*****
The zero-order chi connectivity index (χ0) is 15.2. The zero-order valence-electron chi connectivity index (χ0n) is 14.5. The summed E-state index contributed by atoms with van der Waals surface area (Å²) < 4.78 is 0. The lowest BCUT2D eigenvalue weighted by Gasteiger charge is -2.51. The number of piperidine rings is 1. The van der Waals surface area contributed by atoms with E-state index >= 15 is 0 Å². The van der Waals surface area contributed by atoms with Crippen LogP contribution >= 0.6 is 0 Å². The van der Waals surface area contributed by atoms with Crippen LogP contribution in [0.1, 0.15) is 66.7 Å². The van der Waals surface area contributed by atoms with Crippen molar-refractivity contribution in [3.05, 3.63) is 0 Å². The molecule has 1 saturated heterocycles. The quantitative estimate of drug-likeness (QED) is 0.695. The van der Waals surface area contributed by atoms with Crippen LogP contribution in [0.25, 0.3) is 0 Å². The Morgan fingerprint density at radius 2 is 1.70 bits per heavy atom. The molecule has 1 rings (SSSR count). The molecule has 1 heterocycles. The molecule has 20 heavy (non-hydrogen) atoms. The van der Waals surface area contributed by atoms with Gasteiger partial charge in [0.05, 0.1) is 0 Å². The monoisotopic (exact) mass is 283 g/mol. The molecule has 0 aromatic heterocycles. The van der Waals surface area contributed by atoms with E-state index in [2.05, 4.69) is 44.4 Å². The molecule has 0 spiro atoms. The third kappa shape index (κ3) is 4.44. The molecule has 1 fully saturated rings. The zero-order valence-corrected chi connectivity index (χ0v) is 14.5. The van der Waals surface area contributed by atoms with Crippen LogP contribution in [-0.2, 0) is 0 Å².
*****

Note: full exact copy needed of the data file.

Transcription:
The zero-order chi connectivity index (χ0) is 15.2. The zero-order valence-electron chi connectivity index (χ0n) is 14.5. The summed E-state index contributed by atoms with van der Waals surface area (Å²) < 4.78 is 0. The lowest BCUT2D eigenvalue weighted by Gasteiger charge is -2.51. The number of piperidine rings is 1. The van der Waals surface area contributed by atoms with E-state index >= 15 is 0 Å². The van der Waals surface area contributed by atoms with Crippen LogP contribution >= 0.6 is 0 Å². The van der Waals surface area contributed by atoms with Crippen LogP contribution in [0.1, 0.15) is 66.7 Å². The van der Waals surface area contributed by atoms with Crippen molar-refractivity contribution in [3.05, 3.63) is 0 Å². The molecule has 1 saturated heterocycles. The quantitative estimate of drug-likeness (QED) is 0.695. The van der Waals surface area contributed by atoms with Crippen LogP contribution in [0.25, 0.3) is 0 Å². The Morgan fingerprint density at radius 2 is 1.70 bits per heavy atom. The molecule has 1 rings (SSSR count). The molecule has 1 heterocycles. The molecule has 20 heavy (non-hydrogen) atoms. The van der Waals surface area contributed by atoms with Gasteiger partial charge in [0.05, 0.1) is 0 Å². The monoisotopic (exact) mass is 283 g/mol. The molecule has 0 aromatic heterocycles. The van der Waals surface area contributed by atoms with E-state index in [2.05, 4.69) is 44.4 Å². The molecule has 0 spiro atoms. The third kappa shape index (κ3) is 4.44. The molecule has 1 fully saturated rings. The zero-order valence-corrected chi connectivity index (χ0v) is 14.5. The van der Waals surface area contributed by atoms with Crippen LogP contribution in [-0.2, 0) is 0 Å².